And so I've renamed the solution itself to...

The Compilable Type Converter!

Yeah, yeah, not too imaginative a title, I will admit! :)

I've actually moved my code over to BitBucket (see upcoming post!) from GitHub, so the code that I've been talking about can now be found at:

https://bitbucket.org/DanRoberts/compilabletypeconverter

An apology

This has been a particularly dry and largely self-involved post but if the Compilable Type Converter sounds like it might be useful to you, check out that BitBucket link and there's an introduction on the Overview page which jumps straight into example code.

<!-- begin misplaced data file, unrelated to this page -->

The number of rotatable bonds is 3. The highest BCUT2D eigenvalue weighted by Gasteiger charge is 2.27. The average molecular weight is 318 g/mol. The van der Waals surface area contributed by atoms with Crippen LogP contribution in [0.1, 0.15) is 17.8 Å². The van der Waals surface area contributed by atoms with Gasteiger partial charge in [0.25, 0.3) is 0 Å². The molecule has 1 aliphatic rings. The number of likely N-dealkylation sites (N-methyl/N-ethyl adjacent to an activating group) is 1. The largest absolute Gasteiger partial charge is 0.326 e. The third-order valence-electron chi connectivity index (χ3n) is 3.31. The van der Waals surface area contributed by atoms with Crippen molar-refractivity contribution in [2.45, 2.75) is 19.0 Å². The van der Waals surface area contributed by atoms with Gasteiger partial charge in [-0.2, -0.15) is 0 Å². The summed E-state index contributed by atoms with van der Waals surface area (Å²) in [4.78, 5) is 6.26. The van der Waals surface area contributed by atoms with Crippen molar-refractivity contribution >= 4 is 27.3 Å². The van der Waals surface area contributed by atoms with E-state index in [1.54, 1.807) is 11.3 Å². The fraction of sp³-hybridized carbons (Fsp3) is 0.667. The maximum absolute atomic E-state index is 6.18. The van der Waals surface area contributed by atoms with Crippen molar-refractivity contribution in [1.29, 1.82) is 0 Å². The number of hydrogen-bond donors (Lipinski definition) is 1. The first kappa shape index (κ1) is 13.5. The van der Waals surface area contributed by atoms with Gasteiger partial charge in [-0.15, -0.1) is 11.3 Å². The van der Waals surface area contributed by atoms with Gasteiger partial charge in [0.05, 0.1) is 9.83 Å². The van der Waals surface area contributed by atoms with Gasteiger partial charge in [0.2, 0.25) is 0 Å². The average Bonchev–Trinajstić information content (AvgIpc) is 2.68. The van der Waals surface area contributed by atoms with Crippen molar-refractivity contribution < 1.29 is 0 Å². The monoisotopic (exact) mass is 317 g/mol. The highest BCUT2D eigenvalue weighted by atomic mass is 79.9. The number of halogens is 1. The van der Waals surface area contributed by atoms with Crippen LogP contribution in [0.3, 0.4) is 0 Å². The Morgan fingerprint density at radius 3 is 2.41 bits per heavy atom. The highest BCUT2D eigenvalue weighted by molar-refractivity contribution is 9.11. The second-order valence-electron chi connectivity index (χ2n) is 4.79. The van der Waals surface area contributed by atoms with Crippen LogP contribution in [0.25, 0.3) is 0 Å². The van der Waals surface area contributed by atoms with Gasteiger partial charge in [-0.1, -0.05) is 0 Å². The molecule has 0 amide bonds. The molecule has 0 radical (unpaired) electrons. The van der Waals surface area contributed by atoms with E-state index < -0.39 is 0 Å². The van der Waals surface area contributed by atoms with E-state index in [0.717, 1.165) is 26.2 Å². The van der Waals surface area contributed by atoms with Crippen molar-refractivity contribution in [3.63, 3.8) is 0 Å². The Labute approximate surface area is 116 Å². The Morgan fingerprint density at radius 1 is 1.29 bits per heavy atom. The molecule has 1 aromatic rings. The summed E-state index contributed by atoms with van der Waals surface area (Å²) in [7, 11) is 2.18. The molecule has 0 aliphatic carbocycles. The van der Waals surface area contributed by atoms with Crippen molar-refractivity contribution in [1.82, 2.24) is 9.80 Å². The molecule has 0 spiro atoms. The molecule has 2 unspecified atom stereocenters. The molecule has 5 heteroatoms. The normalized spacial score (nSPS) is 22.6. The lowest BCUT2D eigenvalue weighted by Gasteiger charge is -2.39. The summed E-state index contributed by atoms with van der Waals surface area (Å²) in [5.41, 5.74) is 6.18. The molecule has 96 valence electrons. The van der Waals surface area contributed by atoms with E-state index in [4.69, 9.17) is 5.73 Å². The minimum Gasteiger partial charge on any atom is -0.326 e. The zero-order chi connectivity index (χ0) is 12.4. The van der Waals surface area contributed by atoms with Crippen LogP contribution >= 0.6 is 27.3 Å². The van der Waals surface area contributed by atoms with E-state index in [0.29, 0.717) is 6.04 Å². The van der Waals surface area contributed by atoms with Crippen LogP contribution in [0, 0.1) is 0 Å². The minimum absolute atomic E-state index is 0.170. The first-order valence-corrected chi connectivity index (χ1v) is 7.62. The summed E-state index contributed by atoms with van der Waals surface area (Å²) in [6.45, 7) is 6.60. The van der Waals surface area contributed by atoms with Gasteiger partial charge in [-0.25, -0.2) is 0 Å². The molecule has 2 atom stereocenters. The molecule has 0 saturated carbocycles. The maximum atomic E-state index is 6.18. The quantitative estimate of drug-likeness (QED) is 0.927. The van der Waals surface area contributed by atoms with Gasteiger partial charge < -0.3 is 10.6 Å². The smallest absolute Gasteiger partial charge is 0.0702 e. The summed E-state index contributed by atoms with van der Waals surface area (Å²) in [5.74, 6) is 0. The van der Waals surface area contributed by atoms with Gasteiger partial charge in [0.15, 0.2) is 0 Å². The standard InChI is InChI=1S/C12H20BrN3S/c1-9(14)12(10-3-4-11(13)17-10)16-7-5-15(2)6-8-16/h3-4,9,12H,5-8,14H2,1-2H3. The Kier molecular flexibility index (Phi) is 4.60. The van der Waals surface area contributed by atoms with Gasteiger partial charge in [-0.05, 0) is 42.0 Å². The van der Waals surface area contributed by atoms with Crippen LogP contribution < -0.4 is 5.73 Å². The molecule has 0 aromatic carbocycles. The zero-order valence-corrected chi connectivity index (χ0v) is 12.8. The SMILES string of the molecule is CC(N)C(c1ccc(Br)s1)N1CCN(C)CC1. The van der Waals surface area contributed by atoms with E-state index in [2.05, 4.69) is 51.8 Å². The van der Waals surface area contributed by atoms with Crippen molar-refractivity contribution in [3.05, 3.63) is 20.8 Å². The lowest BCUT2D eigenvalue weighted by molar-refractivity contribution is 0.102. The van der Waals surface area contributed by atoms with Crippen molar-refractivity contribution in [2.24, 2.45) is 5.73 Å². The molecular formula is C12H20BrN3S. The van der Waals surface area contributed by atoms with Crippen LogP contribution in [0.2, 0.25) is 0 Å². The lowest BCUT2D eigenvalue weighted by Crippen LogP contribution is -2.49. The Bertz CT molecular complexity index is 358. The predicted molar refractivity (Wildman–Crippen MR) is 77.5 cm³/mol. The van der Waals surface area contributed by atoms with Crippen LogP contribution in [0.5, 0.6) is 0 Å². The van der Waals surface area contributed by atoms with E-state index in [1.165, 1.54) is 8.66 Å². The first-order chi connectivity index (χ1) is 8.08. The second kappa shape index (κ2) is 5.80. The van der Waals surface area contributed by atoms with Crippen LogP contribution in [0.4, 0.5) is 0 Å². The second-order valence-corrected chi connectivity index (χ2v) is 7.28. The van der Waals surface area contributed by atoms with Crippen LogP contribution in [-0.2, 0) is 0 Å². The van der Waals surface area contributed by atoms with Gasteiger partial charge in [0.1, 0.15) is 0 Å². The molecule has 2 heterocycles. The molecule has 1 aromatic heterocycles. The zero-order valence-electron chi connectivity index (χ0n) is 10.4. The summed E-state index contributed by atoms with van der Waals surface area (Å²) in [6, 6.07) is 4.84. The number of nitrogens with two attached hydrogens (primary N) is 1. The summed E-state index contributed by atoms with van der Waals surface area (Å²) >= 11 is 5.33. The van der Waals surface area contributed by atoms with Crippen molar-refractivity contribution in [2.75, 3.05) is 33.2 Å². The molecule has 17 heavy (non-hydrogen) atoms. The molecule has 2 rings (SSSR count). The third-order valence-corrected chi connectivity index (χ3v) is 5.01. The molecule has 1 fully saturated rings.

Examples

To demonstrate the generation of a converter from a generic SourceType class to one that is based upon verbose constructors:

// Prepare a converter factory using the base types (AssignableType and
// EnumConversion property getter factories)
var nameMatcher = new CaseInsensitiveSkipUnderscoreNameMatcher();
var converterFactory = ExtendableCompilableTypeConverterFactoryHelpers.GenerateConstructorBasedFactory(
    nameMatcher,
    new ArgsLengthTypeConverterPrioritiserFactory(),
    new ICompilablePropertyGetterFactory[]
    {
        new CompilableAssignableTypesPropertyGetterFactory(nameMatcher),
        new CompilableEnumConversionPropertyGetterFactory(nameMatcher)
    }
);

// Extend the converter to handle SourceType.Sub1 to ConstructorDestType.Sub1 and
// IEnumerable<SourceType.Sub1> to IEnumerable<ConstructorDestType.Sub1>
// - This will raise an exception if unable to create the mapping
converterFactory = converterFactory.CreateMap<SourceType.Sub1, ConstructorDestType.Sub1>();